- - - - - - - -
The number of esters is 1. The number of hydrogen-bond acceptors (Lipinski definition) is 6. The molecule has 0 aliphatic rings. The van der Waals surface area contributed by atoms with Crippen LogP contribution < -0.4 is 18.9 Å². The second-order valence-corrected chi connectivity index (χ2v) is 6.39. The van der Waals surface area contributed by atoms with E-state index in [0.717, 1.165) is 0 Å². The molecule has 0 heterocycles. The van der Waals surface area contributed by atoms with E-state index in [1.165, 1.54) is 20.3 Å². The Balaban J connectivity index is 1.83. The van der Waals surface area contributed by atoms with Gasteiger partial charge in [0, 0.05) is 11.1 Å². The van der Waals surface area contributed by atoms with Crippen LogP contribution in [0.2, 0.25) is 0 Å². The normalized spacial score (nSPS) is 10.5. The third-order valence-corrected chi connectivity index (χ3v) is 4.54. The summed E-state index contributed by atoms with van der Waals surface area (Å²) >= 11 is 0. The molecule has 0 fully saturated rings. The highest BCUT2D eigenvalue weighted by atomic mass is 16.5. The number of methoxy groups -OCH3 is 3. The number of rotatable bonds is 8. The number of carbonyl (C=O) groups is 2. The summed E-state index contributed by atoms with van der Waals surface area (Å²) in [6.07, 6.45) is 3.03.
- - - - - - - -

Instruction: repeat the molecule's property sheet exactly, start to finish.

The number of esters is 1. The number of hydrogen-bond acceptors (Lipinski definition) is 6. The molecule has 0 aliphatic rings. The van der Waals surface area contributed by atoms with Crippen LogP contribution < -0.4 is 18.9 Å². The second-order valence-corrected chi connectivity index (χ2v) is 6.39. The van der Waals surface area contributed by atoms with E-state index in [0.717, 1.165) is 0 Å². The molecule has 0 heterocycles. The van der Waals surface area contributed by atoms with E-state index in [1.165, 1.54) is 20.3 Å². The Balaban J connectivity index is 1.83. The van der Waals surface area contributed by atoms with Gasteiger partial charge in [0, 0.05) is 11.1 Å². The van der Waals surface area contributed by atoms with Crippen LogP contribution in [0.2, 0.25) is 0 Å². The normalized spacial score (nSPS) is 10.5. The third-order valence-corrected chi connectivity index (χ3v) is 4.54. The summed E-state index contributed by atoms with van der Waals surface area (Å²) >= 11 is 0. The molecule has 0 fully saturated rings. The highest BCUT2D eigenvalue weighted by atomic mass is 16.5. The number of methoxy groups -OCH3 is 3. The number of rotatable bonds is 8. The number of carbonyl (C=O) groups is 2. The summed E-state index contributed by atoms with van der Waals surface area (Å²) in [6.07, 6.45) is 3.03.